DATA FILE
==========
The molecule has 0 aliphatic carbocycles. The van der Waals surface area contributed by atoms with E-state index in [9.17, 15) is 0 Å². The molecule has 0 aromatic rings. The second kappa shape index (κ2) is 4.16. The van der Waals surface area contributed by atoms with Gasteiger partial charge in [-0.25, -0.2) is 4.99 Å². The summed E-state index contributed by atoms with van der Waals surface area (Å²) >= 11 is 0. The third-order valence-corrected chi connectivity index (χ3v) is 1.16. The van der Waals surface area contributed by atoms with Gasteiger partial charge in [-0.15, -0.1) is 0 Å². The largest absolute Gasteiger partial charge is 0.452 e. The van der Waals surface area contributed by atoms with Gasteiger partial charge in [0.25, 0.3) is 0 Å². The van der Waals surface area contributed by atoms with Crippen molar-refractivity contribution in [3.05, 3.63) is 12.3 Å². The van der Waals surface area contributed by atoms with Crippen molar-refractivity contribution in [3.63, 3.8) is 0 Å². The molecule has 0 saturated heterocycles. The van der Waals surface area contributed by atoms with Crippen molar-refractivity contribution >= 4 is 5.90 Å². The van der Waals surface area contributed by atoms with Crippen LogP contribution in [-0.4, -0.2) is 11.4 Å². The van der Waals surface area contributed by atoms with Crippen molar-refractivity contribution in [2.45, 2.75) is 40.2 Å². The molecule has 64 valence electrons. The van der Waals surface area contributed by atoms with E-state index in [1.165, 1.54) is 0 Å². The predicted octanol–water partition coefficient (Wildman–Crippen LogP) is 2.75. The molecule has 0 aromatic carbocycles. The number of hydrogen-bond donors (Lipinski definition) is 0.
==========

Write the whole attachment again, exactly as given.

The molecule has 0 aliphatic carbocycles. The van der Waals surface area contributed by atoms with E-state index in [9.17, 15) is 0 Å². The molecule has 0 aromatic rings. The second kappa shape index (κ2) is 4.16. The van der Waals surface area contributed by atoms with Gasteiger partial charge in [-0.25, -0.2) is 4.99 Å². The summed E-state index contributed by atoms with van der Waals surface area (Å²) >= 11 is 0. The third-order valence-corrected chi connectivity index (χ3v) is 1.16. The van der Waals surface area contributed by atoms with Gasteiger partial charge in [-0.15, -0.1) is 0 Å². The largest absolute Gasteiger partial charge is 0.452 e. The van der Waals surface area contributed by atoms with Gasteiger partial charge in [0.25, 0.3) is 0 Å². The van der Waals surface area contributed by atoms with Crippen molar-refractivity contribution in [3.05, 3.63) is 12.3 Å². The van der Waals surface area contributed by atoms with Crippen molar-refractivity contribution in [3.63, 3.8) is 0 Å². The molecule has 0 saturated heterocycles. The van der Waals surface area contributed by atoms with Crippen molar-refractivity contribution >= 4 is 5.90 Å². The van der Waals surface area contributed by atoms with Crippen LogP contribution in [-0.4, -0.2) is 11.4 Å². The van der Waals surface area contributed by atoms with Crippen molar-refractivity contribution in [2.45, 2.75) is 40.2 Å². The molecule has 64 valence electrons. The van der Waals surface area contributed by atoms with E-state index in [1.165, 1.54) is 0 Å². The predicted octanol–water partition coefficient (Wildman–Crippen LogP) is 2.75. The molecule has 0 aromatic carbocycles. The number of hydrogen-bond donors (Lipinski definition) is 0.